A municipal official in a rural Japanese town mistakenly wired the entire COVID relief budget, nearly $360,000, to a single recipient, who then gambled it away.T
OKYO — Residents of a rural Japanese town were each looking forward to receiving a $775 payment last month as part of a coronavirus pandemic stimulus program.
But a municipal official mistakenly wired the town of Abu’s entire COVID-19 relief budget, nearly $360,000, to a single recipient on the list of low-income households eligible to receive the money. After promising to return the accidental payment, police said, the man gambled it away.
The man, Sho Taguchi, 24, told police that he had lost the money in online casinos, a police official in Yamaguchi prefecture said by phone Thursday. The day before, authorities arrested Taguchi, the official said. The charge: fraud.
Japan is not the only country where coronavirus relief money has been misappropriated. The fraud has been so widespread in the United States that the Justice Department recently appointed a prosecutor to go after it. People have been accused of buying a Pokémon card, a Lamborghini and other luxuries.
But Abu, population 2,952, may be the only town on Earth where an entire COVID-19 stimulus fund has vanished at the hands of an online gambler who received it through administrative error. The details of the case, and the rare attention from Japan’s national news media, have come as a shock to residents of the seaside town.
“I was surprised to hear the news and also amazed at how he spent the money,” said Yuriko Suekawa, 72, who has lived in Abu since she was born. “It’s truly unbelievable.”
The tale began April 8, when an official in Abu mistakenly asked a local bank to wire Taguchi 46.3 million yen, or about $358,000, said Atsushi Nohara, a town official. Taguchi’s name had been at the top of the list of 463 households that were each eligible for 100,000 yen as part of a national stimulus package.
After Abu officials realized the mistake, they immediately visited Taguchi and asked for the money back, the town’s mayor, Norihiko Hanada, said in an address on the town’s YouTube channel.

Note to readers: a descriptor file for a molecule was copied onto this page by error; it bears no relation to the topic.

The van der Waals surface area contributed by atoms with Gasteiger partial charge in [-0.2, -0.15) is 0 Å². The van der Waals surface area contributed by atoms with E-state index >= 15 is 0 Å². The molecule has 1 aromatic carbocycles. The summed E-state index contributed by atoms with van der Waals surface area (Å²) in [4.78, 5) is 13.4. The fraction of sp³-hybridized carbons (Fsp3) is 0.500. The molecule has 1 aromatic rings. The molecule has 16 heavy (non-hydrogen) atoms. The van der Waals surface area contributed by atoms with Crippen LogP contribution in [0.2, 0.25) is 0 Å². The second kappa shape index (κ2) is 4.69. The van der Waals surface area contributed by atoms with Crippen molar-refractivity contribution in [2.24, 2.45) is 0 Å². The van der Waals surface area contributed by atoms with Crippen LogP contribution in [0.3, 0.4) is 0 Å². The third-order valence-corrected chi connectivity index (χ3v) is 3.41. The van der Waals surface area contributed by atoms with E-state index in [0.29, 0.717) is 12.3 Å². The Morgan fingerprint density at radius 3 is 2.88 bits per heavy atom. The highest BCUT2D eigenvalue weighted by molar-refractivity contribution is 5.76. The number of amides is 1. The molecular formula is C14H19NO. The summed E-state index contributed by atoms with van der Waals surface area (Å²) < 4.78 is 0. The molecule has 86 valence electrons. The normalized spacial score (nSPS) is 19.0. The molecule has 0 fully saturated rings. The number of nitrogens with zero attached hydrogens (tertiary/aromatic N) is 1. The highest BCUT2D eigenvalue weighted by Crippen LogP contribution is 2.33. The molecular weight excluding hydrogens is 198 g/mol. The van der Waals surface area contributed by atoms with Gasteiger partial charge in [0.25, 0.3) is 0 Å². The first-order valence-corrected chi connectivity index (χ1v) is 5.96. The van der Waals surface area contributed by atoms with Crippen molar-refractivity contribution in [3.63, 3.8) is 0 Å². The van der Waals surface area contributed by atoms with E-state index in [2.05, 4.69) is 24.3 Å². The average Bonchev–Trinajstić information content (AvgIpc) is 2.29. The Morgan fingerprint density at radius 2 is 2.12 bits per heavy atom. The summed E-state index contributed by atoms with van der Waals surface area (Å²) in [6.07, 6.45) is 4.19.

Taguchi agreed to travel with the officials to his bank in a government car, but he refused to enter the building and later said that he planned to consult a lawyer, according to public broadcaster NHK. Taguchi met with Abu’s deputy mayor April 14, NHK reported, and his lawyer told the town the next day that his client would return the money.
“But he ultimately did not do so,” Hanada said on YouTube. He said Taguchi eventually told town officials that he had spent the 46.3 million yen, would not run away and planned to “atone for the sin.”
Hanada has apologized to residents on behalf of the town for losing “such a precious and a large amount of public funds.”
“The arrest will help us to get closer to knowing the truth,” he said Thursday. “His testimony will give us a steppingstone to retrieving the money.”
Masaki Kamei, a prosecutor in the city of Osaka, said that Abu officials were to blame for allowing Taguchi to drain the town’s COVID-19 relief fund.
“The town’s approach was not strict enough, and it allowed the case to develop to this point,” Kamei said. “Maybe their approach was based on a view of human nature as fundamentally good.”
Abu is about 100 miles north of the nearest major city, Fukuoka, in an area of Yamaguchi prefecture where agriculture, fishing and forestry drive the economy. Taguchi moved there about a year and a half ago as part of a program in which the local government offers subsidies to outsiders who move in and rent unoccupied homes, said Nohara, the town official.
After the error, town officials sent COVID-19 relief payments to the local households, Nohara said, adding that the money had come from another municipal source. He did not elaborate.
Suekawa, the Abu resident, said the episode was a misfortune for a town that had successfully weathered the pandemic and hoped to attract visitors to its newly built seaside campground.
“I hope this negative image of the town will ease and that it will once again become a sunny and quiet place,” she said. “Anyone makes a mistake, so I don’t blame this man for that, but I would like him to admit his crime and give us our money back.”
In any event, Nohara said, Abu sued Taguchi last week for about 51 million yen (about $399,000), including legal fees.
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©2019 New York Times News Service